While working as an assistant principal, I helped to hire a smart and compassionate 20-something black man as a special education classroom assistant. He has a degree in English and the patience to work with kids experiencing significant trauma. He is a daily difference-maker with his students; I consider him my best hire ever. The problem with this? He should be a teacher.
As student diversity increases, our teaching force remains chiefly the same: the average U.S. teacher is still white, female, and 42 years old. But do race and gender even matter when it comes to learning? It turns out that, yes, teacher diversity is important to educational outcomes for all kids. Having just one black male teacher in the 3rd, 4th, or 5th grade makes a black boy 39% less likely to drop out of school, and 29% more likely to attend college. Additionally, exposure to teachers of color is beneficial to all students, since relationships with diverse people can dispel stereotypes and reduce racial bias, benefitting both individual interpersonal skills and our culture as a whole.
Even school districts actively looking to add diversity are having trouble recruiting and retaining teachers of color - and plenty of others aren’t even trying. So what can educators and parents do to increase teacher diversity in their school districts? Here are a few evidence-based ideas:
Dig into the data
Before looking for solutions, it’s important to know exactly where you stand so your team can evaluate programs and track improvements. State departments of education are required to post tons of data on their websites, but it’s often up to us to compile and interpret it ourselves. To test it out, I pulled up my county’s demographic information and took a look at the percentage of non-white teachers in each of our 23 school districts, and also looked at student demographics. While only 41% of the kids in our county are white, 96% of our teachers are white. This gap is significantly wider than the 85% of white teachers around the state; I plan to use this data to highlight the importance of solving the problem and advocate for interventions.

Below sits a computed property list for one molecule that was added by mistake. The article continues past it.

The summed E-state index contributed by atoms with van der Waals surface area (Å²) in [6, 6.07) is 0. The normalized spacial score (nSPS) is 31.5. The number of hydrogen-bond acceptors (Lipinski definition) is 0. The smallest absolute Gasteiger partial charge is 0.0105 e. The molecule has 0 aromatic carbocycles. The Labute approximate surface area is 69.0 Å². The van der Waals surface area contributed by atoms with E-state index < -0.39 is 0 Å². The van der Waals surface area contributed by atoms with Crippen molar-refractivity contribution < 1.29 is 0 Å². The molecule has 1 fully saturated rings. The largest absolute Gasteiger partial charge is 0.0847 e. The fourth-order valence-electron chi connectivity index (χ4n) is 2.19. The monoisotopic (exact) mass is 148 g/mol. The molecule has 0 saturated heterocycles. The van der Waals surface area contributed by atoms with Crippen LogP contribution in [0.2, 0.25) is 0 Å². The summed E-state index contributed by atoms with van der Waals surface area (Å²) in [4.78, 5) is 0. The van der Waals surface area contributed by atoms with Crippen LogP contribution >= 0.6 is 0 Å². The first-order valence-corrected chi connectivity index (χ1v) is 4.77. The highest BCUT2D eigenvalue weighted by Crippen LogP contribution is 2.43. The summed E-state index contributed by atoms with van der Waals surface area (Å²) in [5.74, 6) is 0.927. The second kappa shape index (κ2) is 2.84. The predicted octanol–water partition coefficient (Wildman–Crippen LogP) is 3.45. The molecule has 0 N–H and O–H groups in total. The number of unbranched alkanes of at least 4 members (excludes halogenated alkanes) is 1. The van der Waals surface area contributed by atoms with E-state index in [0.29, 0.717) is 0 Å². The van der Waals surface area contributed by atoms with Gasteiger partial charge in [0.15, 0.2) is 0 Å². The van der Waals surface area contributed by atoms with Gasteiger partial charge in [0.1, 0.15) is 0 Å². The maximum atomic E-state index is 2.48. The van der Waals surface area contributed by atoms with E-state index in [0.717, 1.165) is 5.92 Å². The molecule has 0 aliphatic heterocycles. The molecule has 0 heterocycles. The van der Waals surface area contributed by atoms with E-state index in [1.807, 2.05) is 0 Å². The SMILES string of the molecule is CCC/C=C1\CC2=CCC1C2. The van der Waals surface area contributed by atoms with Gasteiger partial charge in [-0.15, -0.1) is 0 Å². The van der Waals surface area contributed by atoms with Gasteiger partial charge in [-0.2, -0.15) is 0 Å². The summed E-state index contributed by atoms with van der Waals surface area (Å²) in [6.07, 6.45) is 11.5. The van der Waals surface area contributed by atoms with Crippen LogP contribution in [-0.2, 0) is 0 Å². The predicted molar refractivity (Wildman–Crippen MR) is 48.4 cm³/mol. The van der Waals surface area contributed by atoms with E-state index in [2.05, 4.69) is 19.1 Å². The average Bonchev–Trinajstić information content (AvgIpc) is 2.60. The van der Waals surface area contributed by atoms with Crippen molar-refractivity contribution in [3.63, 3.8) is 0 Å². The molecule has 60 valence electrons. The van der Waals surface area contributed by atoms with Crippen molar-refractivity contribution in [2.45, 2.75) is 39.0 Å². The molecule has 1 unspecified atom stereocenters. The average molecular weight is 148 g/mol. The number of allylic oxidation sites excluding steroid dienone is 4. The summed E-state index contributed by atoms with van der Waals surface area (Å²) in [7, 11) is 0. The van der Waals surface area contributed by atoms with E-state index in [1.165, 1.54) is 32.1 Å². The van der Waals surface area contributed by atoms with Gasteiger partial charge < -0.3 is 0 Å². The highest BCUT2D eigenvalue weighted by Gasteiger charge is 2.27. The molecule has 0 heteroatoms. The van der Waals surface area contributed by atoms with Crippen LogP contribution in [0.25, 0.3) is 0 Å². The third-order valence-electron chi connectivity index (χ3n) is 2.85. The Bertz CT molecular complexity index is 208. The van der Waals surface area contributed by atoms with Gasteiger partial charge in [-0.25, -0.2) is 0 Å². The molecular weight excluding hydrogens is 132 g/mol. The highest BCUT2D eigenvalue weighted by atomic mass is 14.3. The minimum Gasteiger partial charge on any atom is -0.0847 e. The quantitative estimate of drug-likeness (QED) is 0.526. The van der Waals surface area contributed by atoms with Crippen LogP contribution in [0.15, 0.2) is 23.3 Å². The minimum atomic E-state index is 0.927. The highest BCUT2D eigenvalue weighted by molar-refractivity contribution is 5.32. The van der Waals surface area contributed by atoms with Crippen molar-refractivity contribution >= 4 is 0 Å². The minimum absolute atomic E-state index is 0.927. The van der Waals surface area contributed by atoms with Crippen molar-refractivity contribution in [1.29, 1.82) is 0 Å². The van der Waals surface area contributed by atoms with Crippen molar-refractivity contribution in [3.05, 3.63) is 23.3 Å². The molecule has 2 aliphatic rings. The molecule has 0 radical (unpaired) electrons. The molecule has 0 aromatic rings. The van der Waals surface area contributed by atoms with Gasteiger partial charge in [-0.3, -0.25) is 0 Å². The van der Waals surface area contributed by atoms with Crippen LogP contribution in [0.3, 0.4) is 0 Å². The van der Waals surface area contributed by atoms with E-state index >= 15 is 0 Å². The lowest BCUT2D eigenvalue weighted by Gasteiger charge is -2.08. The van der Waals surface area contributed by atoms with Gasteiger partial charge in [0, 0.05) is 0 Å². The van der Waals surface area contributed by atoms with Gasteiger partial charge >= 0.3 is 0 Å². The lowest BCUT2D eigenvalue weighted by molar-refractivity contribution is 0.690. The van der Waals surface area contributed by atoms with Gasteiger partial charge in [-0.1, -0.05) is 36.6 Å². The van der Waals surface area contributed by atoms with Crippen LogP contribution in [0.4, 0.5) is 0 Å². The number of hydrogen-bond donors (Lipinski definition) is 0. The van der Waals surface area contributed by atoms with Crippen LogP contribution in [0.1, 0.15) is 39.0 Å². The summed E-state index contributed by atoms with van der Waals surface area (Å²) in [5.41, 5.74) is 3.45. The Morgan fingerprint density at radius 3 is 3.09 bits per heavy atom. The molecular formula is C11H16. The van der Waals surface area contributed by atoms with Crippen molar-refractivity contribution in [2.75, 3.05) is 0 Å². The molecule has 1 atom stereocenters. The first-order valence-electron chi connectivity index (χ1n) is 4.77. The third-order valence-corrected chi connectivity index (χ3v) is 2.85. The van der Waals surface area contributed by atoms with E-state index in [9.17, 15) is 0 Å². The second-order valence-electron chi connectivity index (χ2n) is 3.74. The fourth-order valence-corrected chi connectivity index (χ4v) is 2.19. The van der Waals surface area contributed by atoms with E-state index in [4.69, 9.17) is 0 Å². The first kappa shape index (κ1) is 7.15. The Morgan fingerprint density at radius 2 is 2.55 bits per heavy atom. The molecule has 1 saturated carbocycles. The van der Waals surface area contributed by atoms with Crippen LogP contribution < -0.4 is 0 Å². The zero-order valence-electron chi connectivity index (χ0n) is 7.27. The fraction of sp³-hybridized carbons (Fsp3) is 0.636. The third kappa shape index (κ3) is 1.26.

Look long and hard at your organizational culture
Breaking your data down even further can help you see details and patterns that need to be addressed. Of the 23 school districts in my county, the two most diverse districts for students have around 35% teacher diversity, much higher than the county average. This means the other 21 districts only have an average of 1.7% teachers of color, highlighting the segregation of both teachers and kids in my county; most of the other 21 districts have just one teacher of color on their staff, often a Spanish teacher. Those students unfortunately have very little exposure to people of different backgrounds and races. To break this pattern, establish practices that help teachers of color feel welcome. No one wants to feel like a token, or to be expected to be the primary source to educate their colleagues and students on racial issues. Read up on those issues yourself, or check out sites like Educolor and Rethinking Schools on Facebook to understand some of the stress encountered by teachers of color, doing your best to relieve the pressure with resources, appreciation, and a warm and supportive school climate.
Dispute unfair and inequitable practices